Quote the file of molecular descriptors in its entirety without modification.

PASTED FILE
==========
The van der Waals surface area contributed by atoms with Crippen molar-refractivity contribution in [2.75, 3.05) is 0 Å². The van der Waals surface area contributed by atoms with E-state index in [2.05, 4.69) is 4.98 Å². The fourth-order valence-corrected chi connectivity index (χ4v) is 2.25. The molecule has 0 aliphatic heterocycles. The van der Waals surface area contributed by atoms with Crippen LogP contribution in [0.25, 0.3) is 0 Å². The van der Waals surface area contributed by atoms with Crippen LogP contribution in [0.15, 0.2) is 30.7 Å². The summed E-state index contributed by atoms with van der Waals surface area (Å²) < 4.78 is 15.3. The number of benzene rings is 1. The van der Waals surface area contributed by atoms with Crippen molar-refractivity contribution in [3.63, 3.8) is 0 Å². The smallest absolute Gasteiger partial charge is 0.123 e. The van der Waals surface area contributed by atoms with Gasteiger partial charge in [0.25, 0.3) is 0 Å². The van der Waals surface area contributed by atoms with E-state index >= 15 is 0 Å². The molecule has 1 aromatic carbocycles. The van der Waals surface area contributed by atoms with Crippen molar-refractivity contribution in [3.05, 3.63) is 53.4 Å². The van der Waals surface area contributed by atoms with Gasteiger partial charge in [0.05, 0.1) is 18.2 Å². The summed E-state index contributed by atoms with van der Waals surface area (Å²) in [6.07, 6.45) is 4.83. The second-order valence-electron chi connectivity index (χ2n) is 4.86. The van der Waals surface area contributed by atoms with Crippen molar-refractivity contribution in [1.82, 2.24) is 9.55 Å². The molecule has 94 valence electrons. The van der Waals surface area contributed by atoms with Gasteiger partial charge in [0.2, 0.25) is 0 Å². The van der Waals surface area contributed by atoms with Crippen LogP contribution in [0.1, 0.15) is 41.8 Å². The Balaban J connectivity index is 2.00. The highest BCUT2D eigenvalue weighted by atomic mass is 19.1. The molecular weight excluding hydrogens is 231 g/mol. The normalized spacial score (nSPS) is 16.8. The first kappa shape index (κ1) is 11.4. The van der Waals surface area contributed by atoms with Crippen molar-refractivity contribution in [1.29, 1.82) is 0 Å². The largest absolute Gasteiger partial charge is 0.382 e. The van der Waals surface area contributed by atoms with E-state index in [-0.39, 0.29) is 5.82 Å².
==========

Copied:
The van der Waals surface area contributed by atoms with Crippen molar-refractivity contribution in [2.75, 3.05) is 0 Å². The van der Waals surface area contributed by atoms with E-state index in [2.05, 4.69) is 4.98 Å². The fourth-order valence-corrected chi connectivity index (χ4v) is 2.25. The molecule has 0 aliphatic heterocycles. The van der Waals surface area contributed by atoms with Crippen LogP contribution in [0.25, 0.3) is 0 Å². The van der Waals surface area contributed by atoms with Crippen LogP contribution in [0.15, 0.2) is 30.7 Å². The summed E-state index contributed by atoms with van der Waals surface area (Å²) < 4.78 is 15.3. The number of benzene rings is 1. The van der Waals surface area contributed by atoms with Crippen molar-refractivity contribution in [3.63, 3.8) is 0 Å². The smallest absolute Gasteiger partial charge is 0.123 e. The van der Waals surface area contributed by atoms with Gasteiger partial charge in [0.25, 0.3) is 0 Å². The van der Waals surface area contributed by atoms with E-state index >= 15 is 0 Å². The molecule has 1 aromatic carbocycles. The van der Waals surface area contributed by atoms with Crippen molar-refractivity contribution in [3.05, 3.63) is 53.4 Å². The van der Waals surface area contributed by atoms with Gasteiger partial charge in [0.05, 0.1) is 18.2 Å². The summed E-state index contributed by atoms with van der Waals surface area (Å²) in [6.07, 6.45) is 4.83. The second-order valence-electron chi connectivity index (χ2n) is 4.86. The van der Waals surface area contributed by atoms with Crippen molar-refractivity contribution in [1.82, 2.24) is 9.55 Å². The molecule has 94 valence electrons. The van der Waals surface area contributed by atoms with Gasteiger partial charge in [0.2, 0.25) is 0 Å². The van der Waals surface area contributed by atoms with Crippen LogP contribution in [0.1, 0.15) is 41.8 Å². The Balaban J connectivity index is 2.00. The highest BCUT2D eigenvalue weighted by atomic mass is 19.1. The molecular weight excluding hydrogens is 231 g/mol. The normalized spacial score (nSPS) is 16.8. The first kappa shape index (κ1) is 11.4. The van der Waals surface area contributed by atoms with Crippen molar-refractivity contribution in [1.29, 1.82) is 0 Å². The largest absolute Gasteiger partial charge is 0.382 e. The van der Waals surface area contributed by atoms with E-state index in [-0.39, 0.29) is 5.82 Å².